Saturday, September 26, 2009


Upbeat Meyrink, Lowdown Roden

The last time I went to Prague was a few weeks before the old country of Czechoslovakia split into the Czech Republic and Slovakia. It was the middle of winter and very cold. I was already aware that Prague had produced a dozen or so giants of literature, but I didn't yet know that Gustav Meyrink was one of them. I worshipped Kafka, Hrabal, Čapek, Hašek and especially Nesvadba. It was only after leaving Prague that I began reading Meyrink; and then I gradually came to realise that an opportunity had been lost, for it seems to me now that Meyrink is perhaps a better guide to the complex symmetries of that labyrinthine city than any of those other gentlemen, not in terms of geography or culture but in ambience and atmosphere.

Seventeen years have passed since then. A few weeks ago I was mildly astonished to be asked by a Romanian publisher to write a story for a Meyrink tribute anthology, Cinnabar's Gnosis. I jumped at the chance, even though this meant temporarily abandoning work on my 500th story. My Meyrink tribute story is finished and has been accepted for the anthology. One paradoxical result of this situation is that I have completed my 501st story before my 500th. Creative accounting will now be necessary to balance the books... but at least there's a precedent for non-linearity in my evolving corpus -- a few years ago the wonderful Michael Bishop very generously wrote my 612th story, to save me the trouble.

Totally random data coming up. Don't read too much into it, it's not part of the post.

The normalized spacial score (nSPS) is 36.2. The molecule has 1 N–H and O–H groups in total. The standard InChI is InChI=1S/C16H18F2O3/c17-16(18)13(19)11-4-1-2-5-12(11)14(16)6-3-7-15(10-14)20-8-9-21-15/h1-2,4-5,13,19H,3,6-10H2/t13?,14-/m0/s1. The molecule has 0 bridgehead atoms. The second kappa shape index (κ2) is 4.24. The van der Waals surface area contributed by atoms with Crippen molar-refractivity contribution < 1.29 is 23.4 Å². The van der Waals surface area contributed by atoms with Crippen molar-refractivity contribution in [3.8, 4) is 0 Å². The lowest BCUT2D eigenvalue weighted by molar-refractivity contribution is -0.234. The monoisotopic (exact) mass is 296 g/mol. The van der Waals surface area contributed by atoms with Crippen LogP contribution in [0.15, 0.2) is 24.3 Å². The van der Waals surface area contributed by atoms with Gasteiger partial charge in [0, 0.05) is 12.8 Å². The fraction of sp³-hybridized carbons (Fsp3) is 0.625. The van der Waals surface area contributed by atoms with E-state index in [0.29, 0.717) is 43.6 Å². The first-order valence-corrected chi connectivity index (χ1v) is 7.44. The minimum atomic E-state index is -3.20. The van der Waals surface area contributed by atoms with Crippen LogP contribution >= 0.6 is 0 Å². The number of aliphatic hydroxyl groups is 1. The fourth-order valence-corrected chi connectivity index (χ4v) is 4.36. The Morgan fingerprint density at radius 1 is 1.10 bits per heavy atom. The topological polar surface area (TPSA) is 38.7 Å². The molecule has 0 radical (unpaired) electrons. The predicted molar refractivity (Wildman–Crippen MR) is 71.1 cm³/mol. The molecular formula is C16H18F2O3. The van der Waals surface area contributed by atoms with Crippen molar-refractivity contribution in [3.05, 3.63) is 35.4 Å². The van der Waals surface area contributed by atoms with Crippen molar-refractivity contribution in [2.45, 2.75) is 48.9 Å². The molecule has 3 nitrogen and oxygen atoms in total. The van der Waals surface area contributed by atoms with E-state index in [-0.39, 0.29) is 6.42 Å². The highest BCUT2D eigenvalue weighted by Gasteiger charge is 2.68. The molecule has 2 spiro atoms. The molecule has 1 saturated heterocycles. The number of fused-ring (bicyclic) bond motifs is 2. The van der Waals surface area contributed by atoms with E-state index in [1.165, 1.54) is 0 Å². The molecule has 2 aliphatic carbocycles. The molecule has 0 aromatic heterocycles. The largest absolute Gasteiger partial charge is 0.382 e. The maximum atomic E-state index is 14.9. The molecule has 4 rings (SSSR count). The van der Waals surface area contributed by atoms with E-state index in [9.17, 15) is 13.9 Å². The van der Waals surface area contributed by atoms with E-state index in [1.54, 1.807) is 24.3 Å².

Of course, when I say that my story has been 'accepted' it's always possible that the Romanian publisher might later 'do a Roden' and pretend he hasn't accepted it, but I doubt it. He seems a man of honour and integrity... Doing a Roden (or to Rodenize; verb) is to act in a hypocritical, nepotistic style; to scheme and bully at every opportunity. The origins of this word can be found in the behaviour of the two most devious editors I have worked with in twenty years of writing fiction. A league seems to be forming against them: I smell the beginnings of a downfall. And despite the proverb, it's the lowdown who fall the furthest...

Excellent news! Who lnows, one day I may be invited to write a tribute story to you! If not, I can write your 700th story...
I googled Roden, but only found a shady black country estate agent!
Thanks Steve. I still haven't seen a copy of your book. I was hoping Adam would send me a free one... If you have your copies will you take a photograph and post it on your blog?
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